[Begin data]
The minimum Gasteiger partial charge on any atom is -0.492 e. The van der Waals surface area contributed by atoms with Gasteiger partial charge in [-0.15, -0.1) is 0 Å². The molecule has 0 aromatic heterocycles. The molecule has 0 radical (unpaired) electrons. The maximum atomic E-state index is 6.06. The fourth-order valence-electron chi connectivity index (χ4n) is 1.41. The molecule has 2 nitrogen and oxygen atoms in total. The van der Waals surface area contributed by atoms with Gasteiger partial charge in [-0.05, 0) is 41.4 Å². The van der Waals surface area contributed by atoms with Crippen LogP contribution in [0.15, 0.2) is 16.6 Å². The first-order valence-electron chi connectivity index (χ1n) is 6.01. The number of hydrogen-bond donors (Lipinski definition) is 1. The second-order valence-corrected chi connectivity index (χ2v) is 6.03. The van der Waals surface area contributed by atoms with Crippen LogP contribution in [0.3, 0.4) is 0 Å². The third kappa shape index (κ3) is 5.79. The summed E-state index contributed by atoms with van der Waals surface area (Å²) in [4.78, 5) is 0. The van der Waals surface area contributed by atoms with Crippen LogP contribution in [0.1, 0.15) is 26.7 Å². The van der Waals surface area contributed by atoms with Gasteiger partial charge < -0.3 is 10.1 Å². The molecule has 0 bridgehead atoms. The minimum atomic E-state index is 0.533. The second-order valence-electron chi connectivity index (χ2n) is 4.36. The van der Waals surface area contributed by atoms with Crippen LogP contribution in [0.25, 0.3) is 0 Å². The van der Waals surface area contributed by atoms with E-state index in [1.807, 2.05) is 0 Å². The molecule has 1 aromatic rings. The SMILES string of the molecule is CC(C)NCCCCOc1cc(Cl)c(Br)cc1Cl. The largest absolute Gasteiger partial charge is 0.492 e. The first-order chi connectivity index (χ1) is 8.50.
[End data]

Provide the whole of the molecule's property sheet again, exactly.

The minimum Gasteiger partial charge on any atom is -0.492 e. The van der Waals surface area contributed by atoms with Gasteiger partial charge in [-0.15, -0.1) is 0 Å². The molecule has 0 aromatic heterocycles. The molecule has 0 radical (unpaired) electrons. The maximum atomic E-state index is 6.06. The fourth-order valence-electron chi connectivity index (χ4n) is 1.41. The molecule has 2 nitrogen and oxygen atoms in total. The van der Waals surface area contributed by atoms with Gasteiger partial charge in [-0.05, 0) is 41.4 Å². The van der Waals surface area contributed by atoms with Crippen LogP contribution in [0.15, 0.2) is 16.6 Å². The first-order valence-electron chi connectivity index (χ1n) is 6.01. The number of hydrogen-bond donors (Lipinski definition) is 1. The second-order valence-corrected chi connectivity index (χ2v) is 6.03. The van der Waals surface area contributed by atoms with Crippen LogP contribution in [0.3, 0.4) is 0 Å². The third kappa shape index (κ3) is 5.79. The summed E-state index contributed by atoms with van der Waals surface area (Å²) in [4.78, 5) is 0. The van der Waals surface area contributed by atoms with Crippen LogP contribution in [0.1, 0.15) is 26.7 Å². The van der Waals surface area contributed by atoms with Gasteiger partial charge < -0.3 is 10.1 Å². The molecule has 0 bridgehead atoms. The minimum atomic E-state index is 0.533. The second-order valence-electron chi connectivity index (χ2n) is 4.36. The van der Waals surface area contributed by atoms with Crippen LogP contribution in [0.25, 0.3) is 0 Å². The van der Waals surface area contributed by atoms with E-state index in [1.807, 2.05) is 0 Å². The molecule has 1 aromatic rings. The SMILES string of the molecule is CC(C)NCCCCOc1cc(Cl)c(Br)cc1Cl. The largest absolute Gasteiger partial charge is 0.492 e. The first-order chi connectivity index (χ1) is 8.50.